The drought continues

National | A former mainliner sees no hope in Presbyterian assembly

Issue: "Vouching for Vouchers," Aug. 17, 1996

I am a mainstream, though not mainline, Presbyterian. In 1973 I left one branch of what is now the Presbyterian Church USA and committed myself to the emerging Presbyterian Church in America. I wanted to perpetuate the historic commitments of mainstream Presbyterianism, but found I could not do so in the mainline denomination that baptized me, received me as a communicant, and ordained me to the ministry. I continue to be an observer of the PCUSA, looking like Elijah's servant for "a cloud as small as a man's hand" signaling the promise of a rain of God's grace upon this denomination. However, I must confess that, unlike some PCUSA evangelicals, I do not see a cloud promising reformation and renewal after that denomination's 208th General Assembly which met in Albuquerque June 29-July 6. Here's why: n The mixed message on homosexuality. The General Assembly adopted, and sent down to the presbyteries for ratification, a proposed amendment to the Book of Order. The amendment requires fidelity in a marriage between a man and a woman, or chastity in singleness for ordained persons, and forbids the ordination of those who refuse "to repent of a self-acknowledged practice which the confessions call sin." No practicing homosexual will be eligible for office in the PCUSA if this amendment becomes church law. That message, however, is muddled by four factors: (1) The PCUSA continues to receive self-acknowledged, practicing homosexuals as members in good standing, whose professions of faith are accepted as credible and whose persons are welcome at the Lord's Table. Terry Schlossberg, executive director of Presbyterians Pro-Life, notes that a local Session might institute discipline for homosexual practice, but the decisions would never be upheld on appeal. All this despite the exclusion of homosexuals from the kingdom of God (1 Corinthians 6:9-10). (2) The Assembly elected as moderator John M. Buchanan: He favors ordination of homosexuals and, after the vote, allowed a 10-minute demonstration by homosexuals and their supporters who carried a large cross and sang the South African freedom song, "We are Marching in the Light of God." (3) As homosexuals were quick to point out, 43 percent of the commissioners (the vote was 331-236) were not willing to ban homosexual ordination. One commented, "We had more supportive commissioners here than ever....Even amidst the hurt and pain of the defeat we feel very good about what's happened. I heard one commissioner say that the Presbyterian Church is in the process of changing its mind ...look at where we've been in 20 years, and that vote today is remarkable." (In a statement of true but unintended double entendre, the representative of the Presbyterians for Gay and Lesbian Concerns said, "We're not going to roll over and play dead.") (4) The Assembly demonstrated its desire to be "bi" on the homosexual issue by adopting this resolution: "Affirming the Presbyterian church's historic definition of marriage as a civil contract between a man and a woman, yet recognizing that same-sex partners seek equal civil liberties in a contractual relationship with all the civil rights of married couples, we urge the Office of the Stated Clerk to explore the feasibility of entering friend-of-the-court briefs and supporting legislation in favor of giving civil rights to same-sex partners." Such schizophrenia is the fate of those who lack moral certitude and fortitude. n The clear commitment to abortion. An attempt to get the Assembly to condemn partial-birth abortion as sin failed in committee. The watered-down language of a minority report declaring that the practice "falls short of God's plan for humankind" failed on the floor of the Assembly. The PCUSA joins Planned Parenthood in not yet finding an abortion it can't approve. n The development of a "Deborah denomination." Long ago the PCUSA decided that 1 Timothy 2:12 ("I do not permit a woman to teach or to have authority over a man; she must be silent.") is time and culture bound and proceeded to ordain women ministers and elders. Now some of the strongest defenders of biblical authority regarding homosexuality are women. Roberta Hestenes chaired the committee that presented the amendment disallowing the ordination of practicing homosexuals. Elizabeth Achtemeier has written eloquently and powerfully defending the church's historic view of abortion and homosexuality. For instance, she wrote for Presbyterians Pro-Life: "The question is, should we members of the Reformed faith, who had always exalted the written word of God as our guide, now abandon what we plainly read in the Scriptures ...? Will we just go along with the easy ways of our society's 'present darkness'? Or will we read the plain meaning of the Word of God ...?" We admire, thank God for, and pray for these courageous Deborahs. However, we cannot but wonder if the setting aside of the plain meaning of 1 Timothy 2:12 was not a watershed decision which carried with it the in evitability that the church would begin to lose its hearing on homosexuality and become stone deaf on abortion. Let us hope the PCUSA evangelical optimists are right. But from here we do not hear the "sound of abundance of rain," the "precious reviving again."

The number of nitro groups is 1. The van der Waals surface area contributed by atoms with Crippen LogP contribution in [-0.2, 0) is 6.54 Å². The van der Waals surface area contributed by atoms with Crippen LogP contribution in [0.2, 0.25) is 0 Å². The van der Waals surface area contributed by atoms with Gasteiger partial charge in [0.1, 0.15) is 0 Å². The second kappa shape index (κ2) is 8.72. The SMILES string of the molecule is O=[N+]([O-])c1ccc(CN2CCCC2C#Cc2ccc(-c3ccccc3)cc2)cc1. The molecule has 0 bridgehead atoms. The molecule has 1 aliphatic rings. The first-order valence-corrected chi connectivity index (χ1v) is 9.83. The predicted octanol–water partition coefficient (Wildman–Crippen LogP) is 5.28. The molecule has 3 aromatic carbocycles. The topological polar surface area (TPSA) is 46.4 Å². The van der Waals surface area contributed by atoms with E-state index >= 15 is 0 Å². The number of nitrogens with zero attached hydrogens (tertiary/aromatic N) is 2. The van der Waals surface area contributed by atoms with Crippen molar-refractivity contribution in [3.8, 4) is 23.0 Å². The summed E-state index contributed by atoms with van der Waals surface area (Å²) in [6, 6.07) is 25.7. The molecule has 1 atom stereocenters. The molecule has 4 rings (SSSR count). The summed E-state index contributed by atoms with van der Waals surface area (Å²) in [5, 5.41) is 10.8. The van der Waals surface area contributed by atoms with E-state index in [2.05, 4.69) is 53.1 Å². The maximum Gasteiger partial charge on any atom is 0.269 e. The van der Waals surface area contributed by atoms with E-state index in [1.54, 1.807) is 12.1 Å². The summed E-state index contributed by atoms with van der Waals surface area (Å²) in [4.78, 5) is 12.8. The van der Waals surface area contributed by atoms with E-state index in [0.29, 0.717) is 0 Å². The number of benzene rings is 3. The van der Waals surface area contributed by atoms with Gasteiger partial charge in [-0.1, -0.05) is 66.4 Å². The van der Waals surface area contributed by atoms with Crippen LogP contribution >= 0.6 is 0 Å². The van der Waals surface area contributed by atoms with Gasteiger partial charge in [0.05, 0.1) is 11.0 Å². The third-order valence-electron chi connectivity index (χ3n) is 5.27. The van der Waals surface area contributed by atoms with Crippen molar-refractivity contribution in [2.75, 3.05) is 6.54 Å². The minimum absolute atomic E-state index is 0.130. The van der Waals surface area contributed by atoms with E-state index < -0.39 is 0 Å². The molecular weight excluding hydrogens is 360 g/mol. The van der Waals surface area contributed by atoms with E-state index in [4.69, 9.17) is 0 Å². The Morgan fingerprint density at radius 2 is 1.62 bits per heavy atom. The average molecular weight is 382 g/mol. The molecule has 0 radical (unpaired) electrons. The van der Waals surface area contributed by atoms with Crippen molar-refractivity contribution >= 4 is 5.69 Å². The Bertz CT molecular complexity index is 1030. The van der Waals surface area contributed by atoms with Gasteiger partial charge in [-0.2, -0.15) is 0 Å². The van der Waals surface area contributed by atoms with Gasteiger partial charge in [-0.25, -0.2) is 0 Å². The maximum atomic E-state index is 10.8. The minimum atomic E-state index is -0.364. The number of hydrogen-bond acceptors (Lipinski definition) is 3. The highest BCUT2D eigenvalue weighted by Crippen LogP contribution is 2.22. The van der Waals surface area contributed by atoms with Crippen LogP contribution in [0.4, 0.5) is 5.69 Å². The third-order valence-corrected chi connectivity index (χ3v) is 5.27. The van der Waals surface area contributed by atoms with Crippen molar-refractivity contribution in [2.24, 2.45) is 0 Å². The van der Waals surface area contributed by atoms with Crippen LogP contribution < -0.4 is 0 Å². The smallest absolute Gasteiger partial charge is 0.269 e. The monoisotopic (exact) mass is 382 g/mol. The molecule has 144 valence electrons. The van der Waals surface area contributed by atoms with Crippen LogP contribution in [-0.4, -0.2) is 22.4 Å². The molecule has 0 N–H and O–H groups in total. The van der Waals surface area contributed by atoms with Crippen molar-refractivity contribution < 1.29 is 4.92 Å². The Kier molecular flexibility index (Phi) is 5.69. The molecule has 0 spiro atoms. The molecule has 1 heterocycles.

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William H. Smith
William H. Smith


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